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Front. Physiol., 11 July 2014 | https://doi.org/10.3389/fphys.2014.00263

Convergence of vitamin D and lysophosphatidic acid signaling in stimulating human osteoblast maturation

  • Department of Biological, Biomedical and Analytical Sciences, University of the West of England, Bristol, UK

A commentary on
Vitamin D and gene networks in human osteoblasts

by van de Peppel, J., and van Leeuwen, J. P. T. M. (2014). Front. Physiol. 5:137. doi: 10.3389/fphys.2014.00137

Vitamin D is absolutely essential for the provision of a mechanically robust, mineralized bone collagen matrix. Whilst their continues to be a debate over the precise role of this steroid in bone biology it is unequivocal that active vitamin D3 metabolites have direct effects on the control of human osteoblast (hOB) function, matrix calcification and overall bone metabolism. Indeed van de Peppel and van Leeuwen identify many studies supporting a direct effect of the active vitamin D3 metabolite, 1,25-dihydroxyvitamin D3 (1,25D), in hOBs. It is also clear that these cells are receptive to 24,25D, and that the responses observed are a consequence of vitamin D receptor (VDR)-mediated events. Of additional significance are the reports describing cross-talk between 1,25D and other growth factors known to influence hOB activity. These are especially important developments that will help decipher the multiple networks which interconnect with vitamin D in controlling gene expression linked to the regulation of cell growth, bone matrix synthesis and mineralization. The identities of these molecules in turn offer enticing opportunities in developing novel strategies to facilitate 1,25D enhanced bone repair and/or regeneration where it might be needed most, for example at sites of fracture non-unions and at bone biomaterial surfaces to bolster their integration into host tissue.

The cited growth factors known to participate with 1,25D are wide ranging and include local bone mediators, e.g., TGFbeta, the calciotropic hormone PTH and Wnt signaling ligands. Collectively these studies underpin the diversity of signal transduction networks that converge on 1,25D in regulating hOB function. There is however a surprising omission by van de Peppel and van Leeuwen; the simple bioactive glycerophospholipid, lysophosphatidic acid (LPA). This particular lipid is one of only three reported growth factors known to synergistically co-operate with 1,25D in promoting hOB maturation; TGFbeta and EGF are the other two agents. Approximately a decade ago Mansell's group (Gidley et al., 2006) discovered that the ability of 1,25D to stimulate hOB (MG63) alkaline phosphatase (ALP) expression was a consequence of signaling co-operation with serum-borne LPA, as bound to the albumin fraction. In the absence of serum 1,25D had, at best, a trivial influence on ALP expression. Since this initial finding several published works have emerged describing the co-operative effects of LPA and selected LPA receptor agonists with 1,25D/24,25D on hOB formation and maturation, not only in a conventional tissue culture setting but in association with titanium and hydroxyapatite, two widely used bone biomaterials (Blackburn and Mansell, 2012; Lancaster et al., 2014).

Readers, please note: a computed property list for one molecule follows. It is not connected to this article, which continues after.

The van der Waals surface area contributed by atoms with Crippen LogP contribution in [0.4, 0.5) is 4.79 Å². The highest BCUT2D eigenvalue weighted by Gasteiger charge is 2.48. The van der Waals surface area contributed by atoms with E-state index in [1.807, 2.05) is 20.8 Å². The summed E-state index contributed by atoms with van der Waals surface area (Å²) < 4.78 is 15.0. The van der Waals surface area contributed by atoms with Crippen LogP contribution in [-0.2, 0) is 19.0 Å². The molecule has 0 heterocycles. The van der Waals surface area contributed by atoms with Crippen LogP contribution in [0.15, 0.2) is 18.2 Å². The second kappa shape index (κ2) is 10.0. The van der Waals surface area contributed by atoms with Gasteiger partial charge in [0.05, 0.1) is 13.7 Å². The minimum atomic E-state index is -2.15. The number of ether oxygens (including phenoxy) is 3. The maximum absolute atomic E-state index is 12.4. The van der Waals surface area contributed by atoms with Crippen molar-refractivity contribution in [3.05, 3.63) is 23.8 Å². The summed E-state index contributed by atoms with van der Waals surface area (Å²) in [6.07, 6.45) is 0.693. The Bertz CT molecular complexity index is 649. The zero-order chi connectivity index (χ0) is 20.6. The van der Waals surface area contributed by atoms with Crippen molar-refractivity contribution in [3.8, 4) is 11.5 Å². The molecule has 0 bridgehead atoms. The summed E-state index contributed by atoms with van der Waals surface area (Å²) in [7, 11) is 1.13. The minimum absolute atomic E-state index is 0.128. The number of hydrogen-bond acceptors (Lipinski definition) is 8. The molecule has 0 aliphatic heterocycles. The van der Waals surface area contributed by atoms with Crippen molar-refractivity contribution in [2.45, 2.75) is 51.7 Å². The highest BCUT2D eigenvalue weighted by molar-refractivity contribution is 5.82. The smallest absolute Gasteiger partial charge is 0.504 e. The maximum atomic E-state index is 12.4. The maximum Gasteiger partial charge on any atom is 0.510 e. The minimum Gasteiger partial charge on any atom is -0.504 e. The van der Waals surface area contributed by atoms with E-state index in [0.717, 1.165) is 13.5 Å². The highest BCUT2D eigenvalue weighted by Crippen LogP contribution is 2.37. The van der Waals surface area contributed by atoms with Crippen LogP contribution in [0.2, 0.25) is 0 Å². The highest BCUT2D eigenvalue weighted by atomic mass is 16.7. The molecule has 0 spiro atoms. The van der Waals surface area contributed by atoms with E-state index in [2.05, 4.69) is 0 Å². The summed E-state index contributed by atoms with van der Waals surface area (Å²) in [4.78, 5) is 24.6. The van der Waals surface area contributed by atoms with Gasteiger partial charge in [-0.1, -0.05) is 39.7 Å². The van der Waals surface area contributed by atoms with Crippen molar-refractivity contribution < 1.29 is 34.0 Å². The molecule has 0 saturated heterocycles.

It has been known for over two decades that the bulk of serum LPA, the most abundant growth factor in serum, is stably bound to the albumin fraction. Indeed an explanation as to why serum starved fibroblasts accrued enormous quantities of F-actin stress fibers in response to serum was attributed to albumin bound LPA (Ridley and Hall, 1992). Similarly Tigyi and colleagues discovered that the serum-borne component responsible for evoking membrane currents in Xenopus oocytes and neurite retraction in PC12 pheochromocytoma cells was LPA tethered to albumin (Tigyi, 2010). Given that 1,25D co-operates with LPA in promoting hOB maturation this raises a potentially important point pertaining to studies investigating the in vitro effects of 1,25D, either alone, or in combination with selected agents. It is likely that such studies are inadvertently reporting on signaling cross-talk with LPA associated with whole serum or native, serum albumin. Greater attention should therefore be placed in defining the culture conditions when examining the influence of 1,25D on hOBs; essentially fatty acid-free albumin(s) or charcoal stripped sera are obvious alternatives to eliminate signaling interference from LPA.